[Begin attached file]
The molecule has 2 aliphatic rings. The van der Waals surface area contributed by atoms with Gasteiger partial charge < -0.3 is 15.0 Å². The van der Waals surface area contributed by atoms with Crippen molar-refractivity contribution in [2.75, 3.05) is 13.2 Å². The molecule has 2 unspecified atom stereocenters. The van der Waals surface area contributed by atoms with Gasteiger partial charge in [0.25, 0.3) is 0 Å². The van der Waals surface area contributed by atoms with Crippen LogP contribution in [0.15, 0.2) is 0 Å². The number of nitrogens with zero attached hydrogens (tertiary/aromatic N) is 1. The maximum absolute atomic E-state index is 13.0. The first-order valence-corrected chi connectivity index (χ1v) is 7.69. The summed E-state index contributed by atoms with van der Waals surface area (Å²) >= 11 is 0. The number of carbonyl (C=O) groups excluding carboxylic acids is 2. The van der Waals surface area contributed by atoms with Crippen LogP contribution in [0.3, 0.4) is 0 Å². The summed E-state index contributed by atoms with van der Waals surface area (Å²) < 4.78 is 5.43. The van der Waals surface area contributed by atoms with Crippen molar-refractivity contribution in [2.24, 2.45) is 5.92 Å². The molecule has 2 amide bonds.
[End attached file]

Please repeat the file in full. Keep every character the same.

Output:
The molecule has 2 aliphatic rings. The van der Waals surface area contributed by atoms with Gasteiger partial charge < -0.3 is 15.0 Å². The van der Waals surface area contributed by atoms with Crippen molar-refractivity contribution in [2.75, 3.05) is 13.2 Å². The molecule has 2 unspecified atom stereocenters. The van der Waals surface area contributed by atoms with Gasteiger partial charge in [0.25, 0.3) is 0 Å². The van der Waals surface area contributed by atoms with Crippen LogP contribution in [0.15, 0.2) is 0 Å². The number of nitrogens with zero attached hydrogens (tertiary/aromatic N) is 1. The maximum absolute atomic E-state index is 13.0. The first-order valence-corrected chi connectivity index (χ1v) is 7.69. The summed E-state index contributed by atoms with van der Waals surface area (Å²) >= 11 is 0. The number of carbonyl (C=O) groups excluding carboxylic acids is 2. The van der Waals surface area contributed by atoms with Crippen LogP contribution in [0.3, 0.4) is 0 Å². The summed E-state index contributed by atoms with van der Waals surface area (Å²) < 4.78 is 5.43. The van der Waals surface area contributed by atoms with Crippen molar-refractivity contribution in [2.24, 2.45) is 5.92 Å². The molecule has 2 amide bonds.